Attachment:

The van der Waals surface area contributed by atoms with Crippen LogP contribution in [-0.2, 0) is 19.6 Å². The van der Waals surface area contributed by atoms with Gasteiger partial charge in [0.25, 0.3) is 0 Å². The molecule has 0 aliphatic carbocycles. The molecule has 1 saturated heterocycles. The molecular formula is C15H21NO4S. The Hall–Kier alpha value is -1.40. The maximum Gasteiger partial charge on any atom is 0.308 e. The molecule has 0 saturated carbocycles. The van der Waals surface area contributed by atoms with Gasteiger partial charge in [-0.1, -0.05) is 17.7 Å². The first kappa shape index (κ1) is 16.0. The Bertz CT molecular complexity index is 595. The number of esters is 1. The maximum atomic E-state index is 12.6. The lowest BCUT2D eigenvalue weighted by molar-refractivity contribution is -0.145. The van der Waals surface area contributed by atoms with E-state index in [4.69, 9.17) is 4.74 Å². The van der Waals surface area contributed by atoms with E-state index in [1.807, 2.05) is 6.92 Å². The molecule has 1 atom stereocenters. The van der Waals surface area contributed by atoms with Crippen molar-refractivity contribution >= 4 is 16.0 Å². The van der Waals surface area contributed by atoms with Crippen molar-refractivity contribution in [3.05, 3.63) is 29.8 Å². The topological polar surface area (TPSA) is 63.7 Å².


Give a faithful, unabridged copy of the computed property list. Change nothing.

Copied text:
The van der Waals surface area contributed by atoms with Crippen LogP contribution in [-0.2, 0) is 19.6 Å². The van der Waals surface area contributed by atoms with Gasteiger partial charge in [0.25, 0.3) is 0 Å². The molecule has 0 aliphatic carbocycles. The molecule has 1 saturated heterocycles. The molecular formula is C15H21NO4S. The Hall–Kier alpha value is -1.40. The maximum Gasteiger partial charge on any atom is 0.308 e. The molecule has 0 saturated carbocycles. The van der Waals surface area contributed by atoms with Gasteiger partial charge in [-0.1, -0.05) is 17.7 Å². The first kappa shape index (κ1) is 16.0. The Bertz CT molecular complexity index is 595. The number of esters is 1. The maximum atomic E-state index is 12.6. The lowest BCUT2D eigenvalue weighted by molar-refractivity contribution is -0.145. The van der Waals surface area contributed by atoms with E-state index in [4.69, 9.17) is 4.74 Å². The van der Waals surface area contributed by atoms with E-state index in [1.807, 2.05) is 6.92 Å². The molecule has 1 atom stereocenters. The van der Waals surface area contributed by atoms with Crippen molar-refractivity contribution >= 4 is 16.0 Å². The van der Waals surface area contributed by atoms with Crippen molar-refractivity contribution in [3.05, 3.63) is 29.8 Å². The topological polar surface area (TPSA) is 63.7 Å².